Prep for the major: French 1-6 (or equivalent); French 12; Linguistics 20 and the third term in one other foreign language. Students normally take course 6 before undertaking course 12. Students who receive a grade of A in course 5 may enroll in course 12 concurrently with course 6, with consent of the instructor.
Upper-division requirements: French 100, French 101, French 104; French 114 (choose from A, B, C).
- Two of the following courses from French & Francophone Studies: 105, 107, 108, 109
- One upper-division French & Francophone Studies elective
- Linguistics 103, 110, 120A and 120B
If students' knowledge of French exceeds the preparation usually received in courses preparing for the major and if they demonstrate the requisite attainment in French 100 or 101, they may substitute for those courses in grammar and composition an equivalent number of upper division courses in the French Department in consultation with the DUS. All prospective French majors who are native or quasi-native speakers of French must see the adviser before beginning upper division work in the major.
A maximum of eight units of course 199 may be applied toward the elective requirements for the major if approved in advance by the DUS. Students may enroll in multiple 199 sections per quarter, but may not enroll in more than one section with the same instructor in any given quarter. Students must maintain a C average in upper division major courses in order to remain in any of the French majors. Coursework taken on a Passed/Not Passed basis is not acceptable in any area of the major program.
Our minor offers an alternative to those who may not be able to double major but who would like to develop their studies in French. To pursue a minor, you must have completed French 6 or the equivalent. You must then take one of the following lower-division courses: Introduction to Literary Analysis (French 12); French Culture and Civilization (French 14); French Cinema and Culture (French 41); or French and Francophone Novel (French 60). You are also asked to select one course from our advanced composition series (100 or 101). Finally, you will choose four courses from our upper-division offerings in language, culture, criticism, history or literature. The minor consists of a total of five upper division courses. 20 units of courses should be exclusively dedicated to the Minor.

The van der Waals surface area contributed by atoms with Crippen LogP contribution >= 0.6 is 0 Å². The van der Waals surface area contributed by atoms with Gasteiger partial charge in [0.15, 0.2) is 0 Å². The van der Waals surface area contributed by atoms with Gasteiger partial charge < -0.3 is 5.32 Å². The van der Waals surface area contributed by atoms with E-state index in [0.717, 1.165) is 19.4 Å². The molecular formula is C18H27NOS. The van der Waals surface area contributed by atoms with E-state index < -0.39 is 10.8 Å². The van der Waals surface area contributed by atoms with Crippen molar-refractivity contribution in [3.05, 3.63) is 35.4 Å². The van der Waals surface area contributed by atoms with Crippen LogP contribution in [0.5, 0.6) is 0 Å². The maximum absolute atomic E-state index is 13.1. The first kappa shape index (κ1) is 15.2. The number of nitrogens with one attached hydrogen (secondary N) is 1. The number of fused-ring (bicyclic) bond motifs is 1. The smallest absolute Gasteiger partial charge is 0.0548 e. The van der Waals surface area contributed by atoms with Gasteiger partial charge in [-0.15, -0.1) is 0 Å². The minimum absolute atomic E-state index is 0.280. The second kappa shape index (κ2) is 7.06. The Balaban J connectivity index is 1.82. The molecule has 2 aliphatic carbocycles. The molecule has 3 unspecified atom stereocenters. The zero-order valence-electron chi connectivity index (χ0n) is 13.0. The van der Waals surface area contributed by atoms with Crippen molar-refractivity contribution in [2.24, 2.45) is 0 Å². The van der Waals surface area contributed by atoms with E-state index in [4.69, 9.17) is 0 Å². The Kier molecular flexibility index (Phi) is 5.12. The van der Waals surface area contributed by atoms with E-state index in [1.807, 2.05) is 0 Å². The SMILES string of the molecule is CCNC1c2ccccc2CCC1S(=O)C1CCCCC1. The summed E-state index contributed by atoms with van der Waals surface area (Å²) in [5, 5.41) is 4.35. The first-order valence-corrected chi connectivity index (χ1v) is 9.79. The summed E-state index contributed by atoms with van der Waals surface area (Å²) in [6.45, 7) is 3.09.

French Courses for Non-Majors
Interested students with adequate language background who do not major in French will find, in the undergraduate program of the Department of French, a spectrum of courses to suit individual interests or program requirements. Thus, each year a large number of students elect to enroll in those courses which are designed to refine linguistic skills: conversation, diction, phonetics, composition, or translation. Other students choose to develop their personal interest in French culture and literature by taking upper-division courses in linguistics, culture/civilization, surveys of literature, or more focused seminars. Students with no background in the French language may wish to enroll in Lower Division courses carrying General Education credits, such as French 14 (Introduction to French Civilization); French 41 (French Cinema), or French 16 (Society and Self) or in offerings from the Upper Division series "Courses in Translation." A number of additional Lower and advanced Upper Division courses are also offered in English with the assigned readings in English translation. They are followed by the letter E in the Catalogue.